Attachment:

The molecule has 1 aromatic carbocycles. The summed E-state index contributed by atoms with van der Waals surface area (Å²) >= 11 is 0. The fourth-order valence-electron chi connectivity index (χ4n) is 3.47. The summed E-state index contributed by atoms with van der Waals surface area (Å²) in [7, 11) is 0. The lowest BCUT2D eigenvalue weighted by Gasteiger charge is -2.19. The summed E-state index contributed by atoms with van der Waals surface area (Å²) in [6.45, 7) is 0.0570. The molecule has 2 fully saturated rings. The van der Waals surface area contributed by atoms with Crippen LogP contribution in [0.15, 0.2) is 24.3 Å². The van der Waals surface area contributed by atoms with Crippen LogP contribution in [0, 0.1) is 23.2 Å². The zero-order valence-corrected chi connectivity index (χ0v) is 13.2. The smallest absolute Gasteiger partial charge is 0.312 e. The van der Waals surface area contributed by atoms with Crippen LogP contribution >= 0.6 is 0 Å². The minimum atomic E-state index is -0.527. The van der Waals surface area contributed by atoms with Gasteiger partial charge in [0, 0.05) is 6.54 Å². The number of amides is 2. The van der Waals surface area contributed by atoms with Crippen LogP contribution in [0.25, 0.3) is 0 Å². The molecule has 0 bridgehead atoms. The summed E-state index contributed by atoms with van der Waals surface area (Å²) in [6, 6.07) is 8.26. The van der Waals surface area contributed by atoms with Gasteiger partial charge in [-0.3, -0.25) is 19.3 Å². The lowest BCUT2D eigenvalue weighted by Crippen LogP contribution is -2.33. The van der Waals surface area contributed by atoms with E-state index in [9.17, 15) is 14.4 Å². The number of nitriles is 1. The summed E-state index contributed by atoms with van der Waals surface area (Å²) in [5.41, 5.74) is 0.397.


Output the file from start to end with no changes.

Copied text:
The molecule has 1 aromatic carbocycles. The summed E-state index contributed by atoms with van der Waals surface area (Å²) >= 11 is 0. The fourth-order valence-electron chi connectivity index (χ4n) is 3.47. The summed E-state index contributed by atoms with van der Waals surface area (Å²) in [7, 11) is 0. The lowest BCUT2D eigenvalue weighted by Gasteiger charge is -2.19. The summed E-state index contributed by atoms with van der Waals surface area (Å²) in [6.45, 7) is 0.0570. The molecule has 2 fully saturated rings. The van der Waals surface area contributed by atoms with Crippen LogP contribution in [0.15, 0.2) is 24.3 Å². The van der Waals surface area contributed by atoms with Crippen LogP contribution in [0, 0.1) is 23.2 Å². The zero-order valence-corrected chi connectivity index (χ0v) is 13.2. The smallest absolute Gasteiger partial charge is 0.312 e. The van der Waals surface area contributed by atoms with Crippen LogP contribution >= 0.6 is 0 Å². The minimum atomic E-state index is -0.527. The van der Waals surface area contributed by atoms with Gasteiger partial charge in [0, 0.05) is 6.54 Å². The number of amides is 2. The van der Waals surface area contributed by atoms with Crippen LogP contribution in [0.25, 0.3) is 0 Å². The molecule has 0 bridgehead atoms. The summed E-state index contributed by atoms with van der Waals surface area (Å²) in [6, 6.07) is 8.26. The van der Waals surface area contributed by atoms with Gasteiger partial charge in [-0.3, -0.25) is 19.3 Å². The lowest BCUT2D eigenvalue weighted by Crippen LogP contribution is -2.33. The van der Waals surface area contributed by atoms with E-state index in [9.17, 15) is 14.4 Å². The number of nitriles is 1. The summed E-state index contributed by atoms with van der Waals surface area (Å²) in [5.41, 5.74) is 0.397.